Wednesday Walkthrough: Your Tap Water

The Environment Working Group has released a lot of information about the safety of the water you drink whether it's tap, bottled or filtered. Most of you have probably already heard this, but just because your water is bottled doesn't mean that it's better for you. Here's a rundown of some of the outstanding facts I found:

1. The NY Times cites that only "91 contaminants are regulated by the Safe Water Drinking Act, yet more than 60,000 chemicals are used within the United States." Umm, kind of a big gap, wouldn't you say?

2. The EWG put out a comprehensive research analysis of the drinking water of a hundred cities with populations of 250,000 or more. My hometown ranks a measly 71 in the nation. Not exactly where I'd like to be. Perhaps I can use this as an excuse to move to Honolulu since they ranked a high 6th in the country!

3. The EWG also has a good step-by-step plan to buying the filter that's best for you. I personally use a Pur faucet filter. And when I had people come in and test my water, it turned out that my faucet filter was filtering out more than my expensive shower filter was. Go figure!

Something else I've heard, but I don't have research to back it up--restaurants have to use a certain filter on their soda machines for the water they serve whereas bottled water companies do not have to follow as high of a standard. So many times it's safer (and more economical) to drink the restaurant's water instead of buying a bottle. That said, I've worked in the restaurant industry and have had to clean those machines. Umm, let's just say, I would also advise praying over your water, no matter what the source.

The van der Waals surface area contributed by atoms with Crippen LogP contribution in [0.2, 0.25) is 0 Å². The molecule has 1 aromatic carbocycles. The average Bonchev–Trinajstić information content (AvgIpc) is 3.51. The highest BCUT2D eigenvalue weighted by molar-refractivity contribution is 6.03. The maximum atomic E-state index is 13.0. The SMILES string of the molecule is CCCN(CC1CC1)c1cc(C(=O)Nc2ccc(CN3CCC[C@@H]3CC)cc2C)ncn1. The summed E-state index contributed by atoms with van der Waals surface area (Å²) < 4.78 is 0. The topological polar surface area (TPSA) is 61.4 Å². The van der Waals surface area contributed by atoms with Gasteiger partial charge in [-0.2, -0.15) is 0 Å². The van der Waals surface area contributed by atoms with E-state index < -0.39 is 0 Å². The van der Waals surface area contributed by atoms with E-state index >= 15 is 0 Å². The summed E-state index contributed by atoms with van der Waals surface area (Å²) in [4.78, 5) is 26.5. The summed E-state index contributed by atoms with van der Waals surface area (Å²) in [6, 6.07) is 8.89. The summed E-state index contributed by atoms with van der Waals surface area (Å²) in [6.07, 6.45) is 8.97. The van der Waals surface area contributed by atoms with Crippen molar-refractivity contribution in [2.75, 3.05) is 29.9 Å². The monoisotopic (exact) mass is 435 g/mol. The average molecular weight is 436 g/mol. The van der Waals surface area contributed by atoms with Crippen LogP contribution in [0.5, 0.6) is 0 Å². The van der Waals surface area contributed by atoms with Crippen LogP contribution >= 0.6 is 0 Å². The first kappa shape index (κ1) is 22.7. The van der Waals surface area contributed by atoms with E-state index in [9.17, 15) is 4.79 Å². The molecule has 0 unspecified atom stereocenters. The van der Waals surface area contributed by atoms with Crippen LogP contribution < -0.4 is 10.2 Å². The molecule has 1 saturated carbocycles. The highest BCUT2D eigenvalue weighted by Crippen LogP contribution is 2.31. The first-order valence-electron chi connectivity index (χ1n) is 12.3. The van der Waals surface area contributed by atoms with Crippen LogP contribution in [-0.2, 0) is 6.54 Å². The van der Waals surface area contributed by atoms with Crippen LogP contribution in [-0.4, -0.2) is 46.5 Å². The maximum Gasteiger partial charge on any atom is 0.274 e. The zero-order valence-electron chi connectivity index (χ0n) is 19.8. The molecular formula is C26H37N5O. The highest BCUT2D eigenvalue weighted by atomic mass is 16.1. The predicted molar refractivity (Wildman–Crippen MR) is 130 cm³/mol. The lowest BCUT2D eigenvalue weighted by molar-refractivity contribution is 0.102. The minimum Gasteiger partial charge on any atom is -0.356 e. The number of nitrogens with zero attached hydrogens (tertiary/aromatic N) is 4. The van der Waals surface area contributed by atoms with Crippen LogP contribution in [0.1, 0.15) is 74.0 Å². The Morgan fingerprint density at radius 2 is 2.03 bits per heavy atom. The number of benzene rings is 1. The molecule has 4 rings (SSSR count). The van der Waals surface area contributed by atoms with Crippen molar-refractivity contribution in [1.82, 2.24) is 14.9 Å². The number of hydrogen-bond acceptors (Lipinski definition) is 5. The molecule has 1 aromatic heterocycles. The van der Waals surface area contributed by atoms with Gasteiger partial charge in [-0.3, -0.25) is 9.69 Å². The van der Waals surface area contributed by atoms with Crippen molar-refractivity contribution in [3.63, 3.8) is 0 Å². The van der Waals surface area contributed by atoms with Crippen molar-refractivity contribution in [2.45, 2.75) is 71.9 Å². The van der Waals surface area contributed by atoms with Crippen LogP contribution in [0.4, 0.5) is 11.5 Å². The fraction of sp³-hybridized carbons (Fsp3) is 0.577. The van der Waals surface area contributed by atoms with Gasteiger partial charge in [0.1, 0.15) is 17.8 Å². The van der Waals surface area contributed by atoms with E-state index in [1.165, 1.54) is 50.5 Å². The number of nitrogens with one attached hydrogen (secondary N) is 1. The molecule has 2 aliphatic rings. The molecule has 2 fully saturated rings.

Wednesday Walkthrough: Canned Food

For this week's (slightly delayed) Wednesday Walkthrough, I'd like to direct you to a friend of mine's incredible post "Why I'm on a Canned Food Strike." Camille says it better than I could've, and she's got great links to back up her stories. Very compelling and discouraging at the same time. I've got some Annie's meals in my cupboard now, and I'm not sure where I'm going to find tomatos, tomato sauce, etc. that's not in a can; but this definitely renews my determination to replace canned food as much as possible.

Remember, baby steps. Don't get overwhelmed and not do anything. Take it one can at a time. Start with a doable goal...replace one canned item per week. You can do it!


More Giving Opportunities

A quick update on my friend (Casey) whose family are ministers in Haiti:

One of his sisters (pictured above with her three boys and husband) needs to send her three boys to live with Casey for a little while. Read all the details here, but as she clearly explains, it's a difficult but necessary decision right now. On top of that, Casey's wife is expecting her second baby the first week of April, so Casey is going from father of one to father of five within a couple of weeks.

There's an address given in the blog where you can send Walmart and Target gift cards to help with the boys' expenses. This is another great opportunity to give toward the Haitian cause, knowing that your money is making an immediate difference.


Wednesday Walkthrough . . . Your Charity

I'm going to stray a little from the beaten path today to challenge you in something that's been weighing heavily on my heart--charity.

The earthquake in Haiti has made a greater impact on me than previous natural disasters in a distant land. Perhaps it's because I lived through the terror of hurricane Wilma (during my honeymoon, no less), so I've see how a large natural disaster can affect people, real people. Perhaps it's because of social media and the numerous status updates and tweets I've seen about Haiti. All of the sudden, what happened on the news became really personal when I saw how many of my friends had been to Haiti, had invested in Haiti, knew people or ministries in Haiti, etc. and had been affected. The world just got a little smaller.